Chockablock (BBC1, 1981)
Just like there was a strand on ITV for shows aimed at younger viewers earlier in the day separate from the main CITV afternoon strand, there was also the equivalent on the BBC, and in the 80s this strand was known as See-Saw. One of the most memorable shows in this strand that aimed to make learning fun was Chockablock, which was originally shown in 1981.
One notable thing about Chockablock was that it had two hosts who alternated, Fred Harris (Chockabloke) and Carol Leader (Chockagirl) who both had plenty of experience in children’s TV. Harris also hosted other shows including Play School along with plenty of shows about computing, and he even turned up in ITV’s comedy sketch show End Of Part One. Remember that Fred is an artist who doesn’t like to work with amateurs.
Every edition would begin with the host arriving in the buggy accompanied by the funky electronic theme music and then checking in. Chockablock featured a big machine that had plenty of flashing lights, big buttons, a TV screen, a non-working clock and a tape recorder. It looks like it had about one byte of memory which was a lot in those days. The host would then insert a block from the block stock (trying not to knock them all over).
There would then be a sequence where various pictures would appear on the screen and the host would have to determine if they rhymed, along with some strange noises to indicate if they were right or not. They would also sing a nursery rhyme (accompanied by some illustrations) and viewers were asked to fill in the gaps with the words that rhymed as the tape recorder was rather unreliable.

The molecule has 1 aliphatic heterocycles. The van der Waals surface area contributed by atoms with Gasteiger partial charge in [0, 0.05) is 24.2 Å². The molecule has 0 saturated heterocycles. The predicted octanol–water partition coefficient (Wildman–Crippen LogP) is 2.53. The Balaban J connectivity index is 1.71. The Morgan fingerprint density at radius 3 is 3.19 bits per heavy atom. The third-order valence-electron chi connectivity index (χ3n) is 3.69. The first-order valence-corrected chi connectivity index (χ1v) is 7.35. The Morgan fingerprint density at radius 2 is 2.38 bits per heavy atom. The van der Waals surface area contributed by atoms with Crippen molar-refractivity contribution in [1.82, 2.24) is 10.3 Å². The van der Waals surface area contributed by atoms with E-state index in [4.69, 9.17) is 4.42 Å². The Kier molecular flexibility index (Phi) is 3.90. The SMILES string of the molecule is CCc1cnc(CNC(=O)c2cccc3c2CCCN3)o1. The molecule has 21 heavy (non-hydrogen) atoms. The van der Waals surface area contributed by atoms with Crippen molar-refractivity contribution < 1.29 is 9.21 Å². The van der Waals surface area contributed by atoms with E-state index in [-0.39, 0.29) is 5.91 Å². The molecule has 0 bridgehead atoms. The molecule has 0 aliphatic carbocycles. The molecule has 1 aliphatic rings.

Another feature was Rockablock, which consisted of two segments that the host spun round until they could find the pictures that were words that rhymed. As this was a show that was presumably fairly short on money and time, the “make do and mend” attitude that had to be applied in those days came in useful when in one edition the wheel started to squeak loudly and Fred just carried on by saying (presumably an ad-lib) “er… I think the wheel needs some oil”. That’s the spirit!
There were then be another song which would contain a lot of the words that had been featured in that edition, and it was a real chance for the host to show off their singing skills. Then that would be it, the host would check out, put their hardhat on, get back in their buggy and drive off. The show would then end with a shot of all the lights still flashing in the now empty studio which I always found a little eerie. Come back!
Every edition of Chockablock was 15 minutes long, it was repeated regularly in the See-Saw slot on BBC1 and BBC2 until as late as 1989, and I’m fairly sure that I saw some of the editions in the latter repeat runs which entertained me in my younger days. Unfortunately, it is rumoured that not long after the repeat run ended some of the editions were wiped. That’s not nice is it.